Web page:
Familiar ground for Exercise Four as Cowan instructs that I revisit Exercise One. With my distractions and procrastinations, friends and foes, all considered, I am now prepared to create and follow a structured writer’s routine. And, most importantly, write something.

However, Cowan stresses not to set your routine in unachievable terms, as the frustration of a failed day will only lead to disenchantment with your routine. Instead, he suggests one adapts their usual daily routine to include writing, making the structure much more attainable.

Below are my answers to Cowan’s questions.


Exercise Four: ‘When, Where, What? Redux’

Where will you write?

A simple answer to this question. I will write in the spare room. Having completed the previous three exercises in that space, as well as a variety of other writing tasks (job applications, scholarship statements, etc.), I appreciate the value of a quiet, distraction-free location. That it comes with a beautiful view of Bredon Hill overlooking me makes it even more ideal.

When will you write?

A more challenging question, because of the aforementioned trials and tribulations of life. I think the most sensible plan, as followed by the majority of successful author’s highlighted in Cowan’s book, is to start in the morning. As such, this will be easily adaptable. If I know there is a time I need to be somewhere of a morning, I shall wake an extra hour early and dedicate that time to writing.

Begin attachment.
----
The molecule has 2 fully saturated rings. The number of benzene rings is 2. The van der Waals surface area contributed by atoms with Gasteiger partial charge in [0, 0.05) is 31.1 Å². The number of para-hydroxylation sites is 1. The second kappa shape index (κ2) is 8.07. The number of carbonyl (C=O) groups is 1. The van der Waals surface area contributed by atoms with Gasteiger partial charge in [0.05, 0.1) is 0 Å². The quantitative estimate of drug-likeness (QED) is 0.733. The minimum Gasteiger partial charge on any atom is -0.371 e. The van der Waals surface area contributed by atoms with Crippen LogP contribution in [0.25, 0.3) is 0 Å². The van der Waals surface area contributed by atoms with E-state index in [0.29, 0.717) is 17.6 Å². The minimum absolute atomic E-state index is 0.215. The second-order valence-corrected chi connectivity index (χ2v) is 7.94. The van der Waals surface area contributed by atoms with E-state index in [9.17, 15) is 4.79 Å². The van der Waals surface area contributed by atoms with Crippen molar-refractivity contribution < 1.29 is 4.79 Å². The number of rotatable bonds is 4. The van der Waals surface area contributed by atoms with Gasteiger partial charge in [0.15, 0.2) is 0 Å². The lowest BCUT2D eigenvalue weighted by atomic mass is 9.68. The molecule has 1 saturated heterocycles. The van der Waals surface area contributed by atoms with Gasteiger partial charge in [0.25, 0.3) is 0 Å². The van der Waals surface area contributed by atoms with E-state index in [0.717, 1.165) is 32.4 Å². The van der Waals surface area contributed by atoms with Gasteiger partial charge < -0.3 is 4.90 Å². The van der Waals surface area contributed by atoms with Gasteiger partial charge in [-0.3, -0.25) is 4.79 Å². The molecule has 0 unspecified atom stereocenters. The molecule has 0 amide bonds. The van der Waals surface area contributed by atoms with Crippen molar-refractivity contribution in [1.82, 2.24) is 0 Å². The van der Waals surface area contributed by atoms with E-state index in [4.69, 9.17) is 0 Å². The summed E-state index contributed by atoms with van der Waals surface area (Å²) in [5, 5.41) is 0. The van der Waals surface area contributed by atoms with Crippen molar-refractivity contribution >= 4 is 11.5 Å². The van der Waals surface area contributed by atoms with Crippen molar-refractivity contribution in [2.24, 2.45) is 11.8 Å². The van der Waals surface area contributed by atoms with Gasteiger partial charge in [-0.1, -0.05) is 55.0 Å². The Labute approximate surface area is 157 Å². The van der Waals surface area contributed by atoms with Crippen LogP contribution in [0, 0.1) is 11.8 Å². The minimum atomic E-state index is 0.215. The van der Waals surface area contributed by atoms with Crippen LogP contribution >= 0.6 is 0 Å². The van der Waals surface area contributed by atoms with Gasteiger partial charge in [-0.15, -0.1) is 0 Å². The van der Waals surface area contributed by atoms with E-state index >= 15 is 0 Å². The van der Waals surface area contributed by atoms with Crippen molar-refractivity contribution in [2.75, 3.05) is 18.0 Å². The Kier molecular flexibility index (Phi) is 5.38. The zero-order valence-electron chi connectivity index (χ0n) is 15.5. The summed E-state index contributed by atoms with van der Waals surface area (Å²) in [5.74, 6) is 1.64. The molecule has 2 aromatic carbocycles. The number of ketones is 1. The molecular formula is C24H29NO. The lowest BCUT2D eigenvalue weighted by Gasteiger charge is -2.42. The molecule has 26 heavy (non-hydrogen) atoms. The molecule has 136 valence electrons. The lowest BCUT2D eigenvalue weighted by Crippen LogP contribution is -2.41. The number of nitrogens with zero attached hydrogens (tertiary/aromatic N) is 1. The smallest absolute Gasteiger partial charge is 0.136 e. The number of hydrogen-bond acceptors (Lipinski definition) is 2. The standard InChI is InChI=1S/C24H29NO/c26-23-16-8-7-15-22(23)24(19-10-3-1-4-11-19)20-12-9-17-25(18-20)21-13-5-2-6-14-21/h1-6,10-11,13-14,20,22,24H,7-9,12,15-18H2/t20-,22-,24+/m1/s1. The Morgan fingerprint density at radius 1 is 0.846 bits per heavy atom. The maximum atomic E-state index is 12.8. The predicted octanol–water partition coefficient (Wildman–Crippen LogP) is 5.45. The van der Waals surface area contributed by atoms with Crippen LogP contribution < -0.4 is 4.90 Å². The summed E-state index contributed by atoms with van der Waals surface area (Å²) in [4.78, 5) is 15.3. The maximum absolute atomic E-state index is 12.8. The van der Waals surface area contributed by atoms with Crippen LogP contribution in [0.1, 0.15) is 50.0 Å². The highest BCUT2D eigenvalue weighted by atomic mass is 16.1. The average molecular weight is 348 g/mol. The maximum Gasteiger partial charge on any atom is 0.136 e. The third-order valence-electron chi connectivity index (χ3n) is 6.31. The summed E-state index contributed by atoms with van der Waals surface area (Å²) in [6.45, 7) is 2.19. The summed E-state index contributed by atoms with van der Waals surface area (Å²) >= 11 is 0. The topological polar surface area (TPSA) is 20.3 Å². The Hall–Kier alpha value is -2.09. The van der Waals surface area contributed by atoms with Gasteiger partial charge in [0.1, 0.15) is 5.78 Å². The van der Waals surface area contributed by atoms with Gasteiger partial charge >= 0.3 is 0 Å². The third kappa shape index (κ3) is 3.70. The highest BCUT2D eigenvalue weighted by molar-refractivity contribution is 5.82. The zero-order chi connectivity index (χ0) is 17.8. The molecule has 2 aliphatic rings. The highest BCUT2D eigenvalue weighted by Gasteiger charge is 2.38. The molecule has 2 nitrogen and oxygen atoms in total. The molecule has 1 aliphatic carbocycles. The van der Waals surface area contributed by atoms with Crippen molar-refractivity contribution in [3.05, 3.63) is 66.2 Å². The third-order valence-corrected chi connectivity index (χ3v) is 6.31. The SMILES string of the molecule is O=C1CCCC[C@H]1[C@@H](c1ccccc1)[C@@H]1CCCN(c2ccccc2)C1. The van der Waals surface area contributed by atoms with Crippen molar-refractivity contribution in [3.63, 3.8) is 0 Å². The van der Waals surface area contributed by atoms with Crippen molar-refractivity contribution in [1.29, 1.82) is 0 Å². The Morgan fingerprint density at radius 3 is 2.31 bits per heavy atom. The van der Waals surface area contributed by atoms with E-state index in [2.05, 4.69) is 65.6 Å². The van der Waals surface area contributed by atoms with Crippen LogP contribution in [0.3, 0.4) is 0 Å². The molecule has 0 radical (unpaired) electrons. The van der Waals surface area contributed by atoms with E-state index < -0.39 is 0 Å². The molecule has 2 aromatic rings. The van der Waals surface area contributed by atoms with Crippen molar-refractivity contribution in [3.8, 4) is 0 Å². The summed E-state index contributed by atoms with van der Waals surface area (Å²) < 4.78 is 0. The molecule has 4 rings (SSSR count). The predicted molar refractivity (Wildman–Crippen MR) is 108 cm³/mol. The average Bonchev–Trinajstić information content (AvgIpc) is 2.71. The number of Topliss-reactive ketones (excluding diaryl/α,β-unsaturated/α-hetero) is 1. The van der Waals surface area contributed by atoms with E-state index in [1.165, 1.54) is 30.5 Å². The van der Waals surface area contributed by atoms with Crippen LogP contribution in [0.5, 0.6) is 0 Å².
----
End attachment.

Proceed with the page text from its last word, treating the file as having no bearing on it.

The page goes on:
Which days of the week?

Every day. I asked it of myself before, and I shall ask it of myself now.

How long will you write for?

Rather than set myself a potentially-unattainable high target, I shall set myself a minimum amount, hopefully thus encouraging a degree of pride if it is exceeded. I shall write for a minimum of an hour each day. Anything beyond that is a bonus.

What implements will you use?

I think I shall stick with my tried and true system, even if it is more time consuming. Pen and paper to draft as bad a draft as I can conceive. Word processor to hammer it into shape.

What rules will you set yourself?

No phone. This has worked for me the past days and shall continue to do so, I imagine. I shall also set myself the rule of no redrafting for the first hour, beyond the transfer from pen and paper to processor. My usual work method over the course of my degree was extremely redrafting intensive, to the point of the ludicrous. To encourage a shift in writing method, I shall devote the first hour to new material.

What excuses are you determined not to make?

Tiredness. Anything which delays the process of travelling up the stairs, sitting down, and diving straight into writing. If I can iron out that first step into writing each day, what follows should be easy. It is, after all, something I love.



Having completed this exercise a routine is now in place. The proof will be in how well it is followed in the days to come, but the determination is there. Cowan concludes this chapter by stating, ‘writers write – regularly, habitually, routinely’. For me, that time has come.


Next: Observational Journals

Find all posts in this series here.